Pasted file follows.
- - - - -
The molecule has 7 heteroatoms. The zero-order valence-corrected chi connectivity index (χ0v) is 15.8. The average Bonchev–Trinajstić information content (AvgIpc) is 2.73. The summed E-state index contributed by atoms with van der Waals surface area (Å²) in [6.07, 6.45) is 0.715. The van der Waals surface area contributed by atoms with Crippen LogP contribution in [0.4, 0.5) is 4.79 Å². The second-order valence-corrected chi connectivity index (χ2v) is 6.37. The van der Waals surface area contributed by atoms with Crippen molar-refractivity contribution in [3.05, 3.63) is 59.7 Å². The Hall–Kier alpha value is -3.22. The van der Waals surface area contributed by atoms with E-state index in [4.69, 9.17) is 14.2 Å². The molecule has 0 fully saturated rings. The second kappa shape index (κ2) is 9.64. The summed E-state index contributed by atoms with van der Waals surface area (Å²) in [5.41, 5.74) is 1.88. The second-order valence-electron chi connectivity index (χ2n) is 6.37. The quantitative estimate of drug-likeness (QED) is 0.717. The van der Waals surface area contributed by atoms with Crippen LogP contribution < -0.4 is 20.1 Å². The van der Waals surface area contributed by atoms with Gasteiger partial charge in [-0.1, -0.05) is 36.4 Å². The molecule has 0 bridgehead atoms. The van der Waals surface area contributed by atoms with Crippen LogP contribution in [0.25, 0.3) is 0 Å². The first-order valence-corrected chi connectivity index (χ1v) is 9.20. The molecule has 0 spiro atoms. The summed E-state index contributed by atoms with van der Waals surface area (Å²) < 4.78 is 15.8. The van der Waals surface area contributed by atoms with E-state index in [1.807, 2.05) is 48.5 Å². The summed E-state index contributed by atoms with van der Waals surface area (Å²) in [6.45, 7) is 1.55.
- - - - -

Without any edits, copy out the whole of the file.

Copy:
The molecule has 7 heteroatoms. The zero-order valence-corrected chi connectivity index (χ0v) is 15.8. The average Bonchev–Trinajstić information content (AvgIpc) is 2.73. The summed E-state index contributed by atoms with van der Waals surface area (Å²) in [6.07, 6.45) is 0.715. The van der Waals surface area contributed by atoms with Crippen LogP contribution in [0.4, 0.5) is 4.79 Å². The second-order valence-corrected chi connectivity index (χ2v) is 6.37. The van der Waals surface area contributed by atoms with Crippen molar-refractivity contribution in [3.05, 3.63) is 59.7 Å². The Hall–Kier alpha value is -3.22. The van der Waals surface area contributed by atoms with E-state index in [4.69, 9.17) is 14.2 Å². The molecule has 0 fully saturated rings. The second kappa shape index (κ2) is 9.64. The summed E-state index contributed by atoms with van der Waals surface area (Å²) in [5.41, 5.74) is 1.88. The second-order valence-electron chi connectivity index (χ2n) is 6.37. The quantitative estimate of drug-likeness (QED) is 0.717. The van der Waals surface area contributed by atoms with Crippen LogP contribution < -0.4 is 20.1 Å². The van der Waals surface area contributed by atoms with Gasteiger partial charge in [-0.1, -0.05) is 36.4 Å². The molecule has 0 bridgehead atoms. The van der Waals surface area contributed by atoms with Crippen LogP contribution in [0.25, 0.3) is 0 Å². The first-order valence-corrected chi connectivity index (χ1v) is 9.20. The molecule has 0 spiro atoms. The summed E-state index contributed by atoms with van der Waals surface area (Å²) < 4.78 is 15.8. The van der Waals surface area contributed by atoms with E-state index in [1.807, 2.05) is 48.5 Å². The summed E-state index contributed by atoms with van der Waals surface area (Å²) in [6.45, 7) is 1.55.